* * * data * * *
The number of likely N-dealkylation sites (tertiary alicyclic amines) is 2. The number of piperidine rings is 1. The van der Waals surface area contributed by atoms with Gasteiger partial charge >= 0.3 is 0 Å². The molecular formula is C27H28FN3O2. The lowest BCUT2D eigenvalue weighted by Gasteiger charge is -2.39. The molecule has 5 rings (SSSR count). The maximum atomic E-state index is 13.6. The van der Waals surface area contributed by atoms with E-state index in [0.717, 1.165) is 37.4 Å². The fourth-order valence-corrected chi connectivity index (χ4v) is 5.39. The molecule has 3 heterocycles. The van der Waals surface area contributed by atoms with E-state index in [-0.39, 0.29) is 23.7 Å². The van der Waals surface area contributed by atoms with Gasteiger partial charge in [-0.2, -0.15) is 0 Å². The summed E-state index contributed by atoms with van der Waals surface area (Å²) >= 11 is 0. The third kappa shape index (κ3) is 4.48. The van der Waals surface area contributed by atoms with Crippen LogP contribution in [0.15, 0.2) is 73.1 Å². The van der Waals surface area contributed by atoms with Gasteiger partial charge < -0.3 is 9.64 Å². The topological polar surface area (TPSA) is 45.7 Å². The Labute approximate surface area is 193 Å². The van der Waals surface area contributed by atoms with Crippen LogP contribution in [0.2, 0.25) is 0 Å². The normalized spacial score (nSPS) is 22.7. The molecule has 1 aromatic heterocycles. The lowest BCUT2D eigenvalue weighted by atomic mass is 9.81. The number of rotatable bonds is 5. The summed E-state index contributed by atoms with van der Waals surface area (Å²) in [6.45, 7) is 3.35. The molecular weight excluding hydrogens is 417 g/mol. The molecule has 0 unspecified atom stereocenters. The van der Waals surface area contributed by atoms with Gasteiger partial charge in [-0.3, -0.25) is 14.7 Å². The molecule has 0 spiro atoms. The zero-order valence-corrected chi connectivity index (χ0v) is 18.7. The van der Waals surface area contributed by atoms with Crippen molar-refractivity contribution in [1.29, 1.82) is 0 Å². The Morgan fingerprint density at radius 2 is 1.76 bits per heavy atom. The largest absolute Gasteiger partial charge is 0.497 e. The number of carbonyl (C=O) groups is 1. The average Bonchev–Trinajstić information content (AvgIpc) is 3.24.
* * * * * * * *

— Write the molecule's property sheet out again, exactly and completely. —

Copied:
The number of likely N-dealkylation sites (tertiary alicyclic amines) is 2. The number of piperidine rings is 1. The van der Waals surface area contributed by atoms with Gasteiger partial charge >= 0.3 is 0 Å². The molecular formula is C27H28FN3O2. The lowest BCUT2D eigenvalue weighted by Gasteiger charge is -2.39. The molecule has 5 rings (SSSR count). The maximum atomic E-state index is 13.6. The van der Waals surface area contributed by atoms with E-state index in [0.717, 1.165) is 37.4 Å². The fourth-order valence-corrected chi connectivity index (χ4v) is 5.39. The molecule has 3 heterocycles. The van der Waals surface area contributed by atoms with E-state index in [-0.39, 0.29) is 23.7 Å². The van der Waals surface area contributed by atoms with Gasteiger partial charge in [-0.2, -0.15) is 0 Å². The summed E-state index contributed by atoms with van der Waals surface area (Å²) >= 11 is 0. The third kappa shape index (κ3) is 4.48. The van der Waals surface area contributed by atoms with Crippen LogP contribution in [0.15, 0.2) is 73.1 Å². The van der Waals surface area contributed by atoms with Gasteiger partial charge < -0.3 is 9.64 Å². The topological polar surface area (TPSA) is 45.7 Å². The Labute approximate surface area is 193 Å². The van der Waals surface area contributed by atoms with Crippen LogP contribution in [0.2, 0.25) is 0 Å². The normalized spacial score (nSPS) is 22.7. The molecule has 1 aromatic heterocycles. The lowest BCUT2D eigenvalue weighted by atomic mass is 9.81. The number of rotatable bonds is 5. The summed E-state index contributed by atoms with van der Waals surface area (Å²) in [6.45, 7) is 3.35. The molecular weight excluding hydrogens is 417 g/mol. The molecule has 0 unspecified atom stereocenters. The van der Waals surface area contributed by atoms with Gasteiger partial charge in [-0.3, -0.25) is 14.7 Å². The molecule has 0 spiro atoms. The zero-order valence-corrected chi connectivity index (χ0v) is 18.7. The van der Waals surface area contributed by atoms with Crippen molar-refractivity contribution in [1.29, 1.82) is 0 Å². The Morgan fingerprint density at radius 2 is 1.76 bits per heavy atom. The largest absolute Gasteiger partial charge is 0.497 e. The number of carbonyl (C=O) groups is 1. The average Bonchev–Trinajstić information content (AvgIpc) is 3.24.